From a very young age, we're trained to think of choices in binaries: You have to pick one thing or another, and there's no in-between. Mac or PC? Katy or Taylor? DC or Marvel? This is also true with gender.
Fortunately, you don't have to subscribe to the gender binary – the idea that there are only two genders – because society is becoming increasingly aware that there are ways to identify that have nothing to do with our conventional conception of what it means to be a man or a woman. And that's where non-binary gender identities come in.
When someone identifies as non-binary (which for the record, isn't called "gender non-binary"), that means that their gender expression is outside traditional expectations of masculinity and femininity. While many, if not most, cisgender and transgender men and women have gender expressions that are frequently masculine or feminine, many non-binary or gender non-conforming people live in the space between (or beyond) these ideas, and often use they/them pronouns instead of the gender-specific he/him or she/her.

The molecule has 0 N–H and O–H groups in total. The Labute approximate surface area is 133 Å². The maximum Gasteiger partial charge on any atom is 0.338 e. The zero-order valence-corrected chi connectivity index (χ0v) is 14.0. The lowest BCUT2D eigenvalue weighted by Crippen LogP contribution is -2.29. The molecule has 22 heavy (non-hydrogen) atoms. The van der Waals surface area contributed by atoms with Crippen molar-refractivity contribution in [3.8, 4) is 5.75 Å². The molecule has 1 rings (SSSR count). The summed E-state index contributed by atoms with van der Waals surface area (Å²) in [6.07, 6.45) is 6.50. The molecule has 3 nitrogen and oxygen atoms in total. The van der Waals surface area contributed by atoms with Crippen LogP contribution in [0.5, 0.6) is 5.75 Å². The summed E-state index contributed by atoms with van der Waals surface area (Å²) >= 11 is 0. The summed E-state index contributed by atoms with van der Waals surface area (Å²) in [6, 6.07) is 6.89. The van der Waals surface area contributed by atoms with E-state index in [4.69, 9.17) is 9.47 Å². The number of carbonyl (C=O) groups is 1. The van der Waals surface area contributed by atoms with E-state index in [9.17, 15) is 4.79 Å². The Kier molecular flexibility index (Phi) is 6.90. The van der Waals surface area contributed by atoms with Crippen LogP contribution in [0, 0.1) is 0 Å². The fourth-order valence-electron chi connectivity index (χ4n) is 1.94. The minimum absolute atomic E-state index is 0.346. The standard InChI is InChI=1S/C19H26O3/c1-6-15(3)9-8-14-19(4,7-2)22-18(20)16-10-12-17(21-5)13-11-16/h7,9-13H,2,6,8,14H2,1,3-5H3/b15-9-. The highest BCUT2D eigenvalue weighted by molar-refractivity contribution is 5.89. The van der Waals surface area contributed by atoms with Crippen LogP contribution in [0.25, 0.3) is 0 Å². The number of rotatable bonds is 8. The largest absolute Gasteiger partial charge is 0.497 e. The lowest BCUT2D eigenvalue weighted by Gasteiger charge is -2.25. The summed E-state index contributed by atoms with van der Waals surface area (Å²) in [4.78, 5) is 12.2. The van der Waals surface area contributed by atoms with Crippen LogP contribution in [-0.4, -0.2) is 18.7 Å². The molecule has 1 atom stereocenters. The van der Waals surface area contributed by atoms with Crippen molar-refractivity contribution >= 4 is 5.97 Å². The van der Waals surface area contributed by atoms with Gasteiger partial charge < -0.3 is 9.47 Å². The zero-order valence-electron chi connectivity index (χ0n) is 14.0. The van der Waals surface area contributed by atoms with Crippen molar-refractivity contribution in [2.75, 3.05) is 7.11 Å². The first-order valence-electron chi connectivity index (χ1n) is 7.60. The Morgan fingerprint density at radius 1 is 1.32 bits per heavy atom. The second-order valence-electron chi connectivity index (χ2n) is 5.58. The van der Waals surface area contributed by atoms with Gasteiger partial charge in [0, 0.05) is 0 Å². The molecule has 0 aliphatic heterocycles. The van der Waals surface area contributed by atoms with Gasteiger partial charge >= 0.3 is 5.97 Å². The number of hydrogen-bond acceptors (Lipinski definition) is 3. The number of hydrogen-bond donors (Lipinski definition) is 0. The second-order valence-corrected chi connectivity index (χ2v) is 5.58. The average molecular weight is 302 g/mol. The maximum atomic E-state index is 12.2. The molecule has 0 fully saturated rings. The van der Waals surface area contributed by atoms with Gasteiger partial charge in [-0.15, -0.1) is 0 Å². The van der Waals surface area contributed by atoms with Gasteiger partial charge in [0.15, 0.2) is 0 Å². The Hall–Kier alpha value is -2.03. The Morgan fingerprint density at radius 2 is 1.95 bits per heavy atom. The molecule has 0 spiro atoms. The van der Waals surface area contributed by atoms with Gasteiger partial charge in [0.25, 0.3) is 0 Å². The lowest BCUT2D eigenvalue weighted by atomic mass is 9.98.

Unfortunately, even with wider acceptance of the trans community, there can still be an unease with those who identify in a way that defy gender roles entirely. The idea of seeing a man wearing a flowing gown with a beard can fry the mental circuits of people who may not be familiar with the evolving nature of gender. But gender expression is self-expression, and while it's often considered a punk rock-like offensive or an intentional attention-grab, non-binary people (and other gender non-conforming people) are only trying to be themselves.(And it's important to note that they don't always identify as transgender, either.)
Oftentimes, it just takes actually knowing someone who is non-binary or trans or gender non-conforming to shift someone's perspective from confused (intolerant, even) to empathetic. So we talked to four non-binary people to help clear up some of the confusion around this particularly misunderstood gender identity. Because when it comes to gender, you don't have to be one or the other. It's a spectrum, and for many, their expression is a constantly moving target.
*Interviews have been condensed and edited for clarity.
Gender and sexual orientation are both highly personal and constantly evolving. So, in honor of Transgender Awareness Week, we're talking about the importance of language and raising the voices of the LGBTQIA community. Welcome to Gender Nation, where gender is defined by the people who live it. Want to learn more? Check out our Gender Nation glossary.